- The Bombardier C Series has officially been renamed the Airbus A220.
- Airbus completed a deal earlier this month to acquire 50.1% of the C Series program, with Bombardier and the Quebec government remaining minority shareholders.
- The CS100 is now the A220-100, while the CS300 has been renamed the A220-300.
On Tuesday, the Canadian airliner was officially renamed the Airbus A220 in a ceremony at the European airplane maker’s headquarters in Toulouse, France.
“Everyone at Airbus has been looking forward to this historic moment,” Guillaume Faury, the president of Airbus’ commercial-aircraft division, said in a statement. “Today, we are thrilled to welcome the A220 to the Airbus family and are honored to see it wearing its new Airbus colors for the first time.”
Faury also praised the hard work put in by employees of Bombardier, based in Quebec, to bring the 100-to-150-seat A220 to market.
The A220 will continue to be available in two variants: The CS100 is now the A220-100, while the larger CS300 is now the A220-300.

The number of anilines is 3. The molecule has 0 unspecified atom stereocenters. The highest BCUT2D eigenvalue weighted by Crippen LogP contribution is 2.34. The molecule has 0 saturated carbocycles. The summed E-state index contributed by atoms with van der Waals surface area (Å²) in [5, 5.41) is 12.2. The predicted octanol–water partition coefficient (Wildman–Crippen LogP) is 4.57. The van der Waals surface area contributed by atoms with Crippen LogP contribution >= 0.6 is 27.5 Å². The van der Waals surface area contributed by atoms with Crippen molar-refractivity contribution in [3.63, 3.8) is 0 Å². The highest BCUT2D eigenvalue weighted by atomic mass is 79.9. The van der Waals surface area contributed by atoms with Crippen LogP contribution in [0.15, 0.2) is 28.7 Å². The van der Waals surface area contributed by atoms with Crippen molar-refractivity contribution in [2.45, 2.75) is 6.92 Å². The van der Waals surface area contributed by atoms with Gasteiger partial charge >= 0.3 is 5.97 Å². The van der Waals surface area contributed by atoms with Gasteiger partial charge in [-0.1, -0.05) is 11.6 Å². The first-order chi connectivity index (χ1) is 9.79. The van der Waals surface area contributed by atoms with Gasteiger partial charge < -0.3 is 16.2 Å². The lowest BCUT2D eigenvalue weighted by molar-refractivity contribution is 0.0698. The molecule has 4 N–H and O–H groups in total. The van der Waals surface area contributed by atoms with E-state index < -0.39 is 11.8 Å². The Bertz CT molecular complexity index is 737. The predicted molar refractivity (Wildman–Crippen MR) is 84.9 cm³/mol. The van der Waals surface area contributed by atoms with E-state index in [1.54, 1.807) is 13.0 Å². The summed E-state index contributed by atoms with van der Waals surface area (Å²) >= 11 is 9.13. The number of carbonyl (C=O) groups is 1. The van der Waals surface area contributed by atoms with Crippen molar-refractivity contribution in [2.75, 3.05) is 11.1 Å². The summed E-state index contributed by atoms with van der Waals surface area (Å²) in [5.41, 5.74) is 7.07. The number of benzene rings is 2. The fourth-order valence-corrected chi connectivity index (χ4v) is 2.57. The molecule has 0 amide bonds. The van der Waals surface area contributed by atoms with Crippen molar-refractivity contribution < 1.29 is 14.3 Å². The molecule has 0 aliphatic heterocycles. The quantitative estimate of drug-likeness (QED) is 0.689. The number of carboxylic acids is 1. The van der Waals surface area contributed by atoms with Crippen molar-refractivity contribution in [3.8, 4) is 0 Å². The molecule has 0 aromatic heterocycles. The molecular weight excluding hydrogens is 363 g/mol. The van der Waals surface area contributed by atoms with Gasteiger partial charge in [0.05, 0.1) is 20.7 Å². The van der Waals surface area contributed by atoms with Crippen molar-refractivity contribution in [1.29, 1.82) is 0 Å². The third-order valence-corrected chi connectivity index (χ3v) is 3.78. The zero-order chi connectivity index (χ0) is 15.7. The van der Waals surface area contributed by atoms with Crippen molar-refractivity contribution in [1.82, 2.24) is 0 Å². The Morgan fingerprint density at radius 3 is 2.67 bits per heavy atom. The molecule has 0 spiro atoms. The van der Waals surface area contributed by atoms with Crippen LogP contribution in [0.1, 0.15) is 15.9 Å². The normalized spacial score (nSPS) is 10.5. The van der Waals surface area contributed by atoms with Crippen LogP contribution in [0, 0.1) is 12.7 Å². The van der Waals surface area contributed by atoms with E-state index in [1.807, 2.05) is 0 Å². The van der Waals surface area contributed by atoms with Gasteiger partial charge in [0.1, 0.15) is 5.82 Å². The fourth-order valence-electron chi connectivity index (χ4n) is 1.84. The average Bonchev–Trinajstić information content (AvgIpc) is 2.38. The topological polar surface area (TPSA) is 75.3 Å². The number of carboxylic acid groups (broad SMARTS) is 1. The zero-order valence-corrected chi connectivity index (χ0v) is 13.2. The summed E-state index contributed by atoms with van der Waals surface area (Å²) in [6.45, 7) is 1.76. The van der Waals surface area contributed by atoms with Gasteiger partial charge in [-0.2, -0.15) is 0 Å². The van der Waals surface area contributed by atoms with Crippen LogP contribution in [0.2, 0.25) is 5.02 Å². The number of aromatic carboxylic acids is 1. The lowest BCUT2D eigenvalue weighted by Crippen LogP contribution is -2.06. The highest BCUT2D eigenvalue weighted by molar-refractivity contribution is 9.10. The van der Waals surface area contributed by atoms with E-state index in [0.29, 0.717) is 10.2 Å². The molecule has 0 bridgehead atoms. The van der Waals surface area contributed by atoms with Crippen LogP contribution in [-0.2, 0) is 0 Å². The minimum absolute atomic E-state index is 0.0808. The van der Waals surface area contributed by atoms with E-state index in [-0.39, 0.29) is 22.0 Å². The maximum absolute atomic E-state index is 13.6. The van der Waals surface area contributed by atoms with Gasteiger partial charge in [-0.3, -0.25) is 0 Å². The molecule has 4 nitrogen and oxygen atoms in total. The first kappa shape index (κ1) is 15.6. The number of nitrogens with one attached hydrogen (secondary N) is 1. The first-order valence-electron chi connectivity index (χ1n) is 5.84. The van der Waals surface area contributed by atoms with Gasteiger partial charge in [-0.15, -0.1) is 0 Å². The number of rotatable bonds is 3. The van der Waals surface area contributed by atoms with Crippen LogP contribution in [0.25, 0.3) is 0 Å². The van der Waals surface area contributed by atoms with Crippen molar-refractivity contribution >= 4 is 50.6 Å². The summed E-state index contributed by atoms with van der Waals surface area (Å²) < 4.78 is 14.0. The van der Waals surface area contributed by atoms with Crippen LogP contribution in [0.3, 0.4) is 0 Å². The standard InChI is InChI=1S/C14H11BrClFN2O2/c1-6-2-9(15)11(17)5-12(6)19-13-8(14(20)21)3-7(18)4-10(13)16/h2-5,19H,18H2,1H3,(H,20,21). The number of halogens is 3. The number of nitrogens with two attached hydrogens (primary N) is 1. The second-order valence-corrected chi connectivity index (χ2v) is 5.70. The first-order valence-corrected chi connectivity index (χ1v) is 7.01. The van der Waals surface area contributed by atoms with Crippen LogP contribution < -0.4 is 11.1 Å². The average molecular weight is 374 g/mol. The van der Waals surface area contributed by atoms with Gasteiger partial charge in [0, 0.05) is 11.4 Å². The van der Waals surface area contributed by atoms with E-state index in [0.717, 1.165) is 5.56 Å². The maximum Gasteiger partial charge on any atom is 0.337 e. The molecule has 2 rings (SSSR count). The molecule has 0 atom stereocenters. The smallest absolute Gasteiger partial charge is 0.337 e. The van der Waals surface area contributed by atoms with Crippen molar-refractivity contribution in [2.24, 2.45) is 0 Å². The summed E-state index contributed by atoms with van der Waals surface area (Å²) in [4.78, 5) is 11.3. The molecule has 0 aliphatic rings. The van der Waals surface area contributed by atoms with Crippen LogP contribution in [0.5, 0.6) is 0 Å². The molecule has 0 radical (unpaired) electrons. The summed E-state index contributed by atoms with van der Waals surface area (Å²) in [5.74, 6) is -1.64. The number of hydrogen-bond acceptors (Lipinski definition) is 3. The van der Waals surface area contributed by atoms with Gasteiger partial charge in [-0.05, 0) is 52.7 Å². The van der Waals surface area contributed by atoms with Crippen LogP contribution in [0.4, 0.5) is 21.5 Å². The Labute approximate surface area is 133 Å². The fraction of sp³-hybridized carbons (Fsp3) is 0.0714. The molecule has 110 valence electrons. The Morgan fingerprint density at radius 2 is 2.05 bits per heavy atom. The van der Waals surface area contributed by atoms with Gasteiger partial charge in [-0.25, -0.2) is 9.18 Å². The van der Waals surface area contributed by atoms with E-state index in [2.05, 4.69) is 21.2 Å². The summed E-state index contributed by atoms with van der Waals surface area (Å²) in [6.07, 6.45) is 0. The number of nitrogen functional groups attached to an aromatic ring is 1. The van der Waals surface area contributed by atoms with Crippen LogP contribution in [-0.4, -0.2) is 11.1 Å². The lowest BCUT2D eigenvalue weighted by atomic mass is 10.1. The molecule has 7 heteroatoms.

This is the second time the aircraft has been renamed. Before the CS100 and CS300 designations, the planes were known as the CS110 and the CS130.
Earlier this month, Airbus completed a deal to acquire 50.1% of the financially challenged C Series program, with Bombardier and the Quebec government remaining minority shareholders. Airbus made no up-front financial investment in the C Series but will provide its procurement, marketing, sales, and customer-support expertise.
Airbus also indicated that A220 production would take place at its plant in Mobile, Alabama.
When the deal was announced in October, Bombardier was mired in a trade dispute with Boeing and under threat from a proposed 299.45% tariff by the US Commerce Department.
The dispute came about when Boeing alleged that its business was hurt by Delta Air Lines’ 2016 order for 75 C Series jets because the planes’ unfairly low prices were possible only with the assistance of Canadian government subsidies.
In January, the US International Trade Commission struck the down the proposed tariff, ending the dispute.
The A220 moniker allows Airbus to market the C Series with a name that’s in line with the rest of its lineup.
The renaming of an airliner is far from a common occurrence, but it has happened before. Following Boeing’s 1997 merger with McDonnell Douglas, the MD-95 became the Boeing 717-200.
The Airbus A220 is in operation with Swiss International Air Lines, airBaltic, and Korean Air.